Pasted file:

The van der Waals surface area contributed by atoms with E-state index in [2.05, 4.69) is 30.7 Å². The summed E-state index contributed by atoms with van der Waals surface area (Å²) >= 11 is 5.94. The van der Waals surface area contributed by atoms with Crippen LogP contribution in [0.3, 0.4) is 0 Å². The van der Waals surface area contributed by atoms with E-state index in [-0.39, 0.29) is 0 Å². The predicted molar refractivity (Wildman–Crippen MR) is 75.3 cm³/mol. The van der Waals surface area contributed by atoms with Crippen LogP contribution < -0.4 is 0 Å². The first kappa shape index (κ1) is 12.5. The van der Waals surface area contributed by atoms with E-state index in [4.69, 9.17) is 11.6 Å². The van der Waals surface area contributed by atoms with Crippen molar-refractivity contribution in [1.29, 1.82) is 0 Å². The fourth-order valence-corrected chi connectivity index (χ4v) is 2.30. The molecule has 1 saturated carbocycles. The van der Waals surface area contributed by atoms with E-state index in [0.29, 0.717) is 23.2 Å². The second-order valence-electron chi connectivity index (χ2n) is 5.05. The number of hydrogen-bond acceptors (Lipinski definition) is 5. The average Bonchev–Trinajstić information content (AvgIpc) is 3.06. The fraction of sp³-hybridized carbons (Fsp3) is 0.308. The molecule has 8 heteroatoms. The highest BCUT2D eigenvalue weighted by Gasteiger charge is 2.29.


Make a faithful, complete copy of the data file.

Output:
The van der Waals surface area contributed by atoms with E-state index in [2.05, 4.69) is 30.7 Å². The summed E-state index contributed by atoms with van der Waals surface area (Å²) >= 11 is 5.94. The van der Waals surface area contributed by atoms with Crippen LogP contribution in [0.3, 0.4) is 0 Å². The van der Waals surface area contributed by atoms with E-state index in [-0.39, 0.29) is 0 Å². The predicted molar refractivity (Wildman–Crippen MR) is 75.3 cm³/mol. The van der Waals surface area contributed by atoms with Crippen LogP contribution < -0.4 is 0 Å². The first kappa shape index (κ1) is 12.5. The van der Waals surface area contributed by atoms with E-state index in [4.69, 9.17) is 11.6 Å². The van der Waals surface area contributed by atoms with Crippen molar-refractivity contribution in [1.29, 1.82) is 0 Å². The fourth-order valence-corrected chi connectivity index (χ4v) is 2.30. The molecule has 1 saturated carbocycles. The van der Waals surface area contributed by atoms with E-state index in [0.29, 0.717) is 23.2 Å². The second-order valence-electron chi connectivity index (χ2n) is 5.05. The number of hydrogen-bond acceptors (Lipinski definition) is 5. The average Bonchev–Trinajstić information content (AvgIpc) is 3.06. The fraction of sp³-hybridized carbons (Fsp3) is 0.308. The molecule has 8 heteroatoms. The highest BCUT2D eigenvalue weighted by Gasteiger charge is 2.29.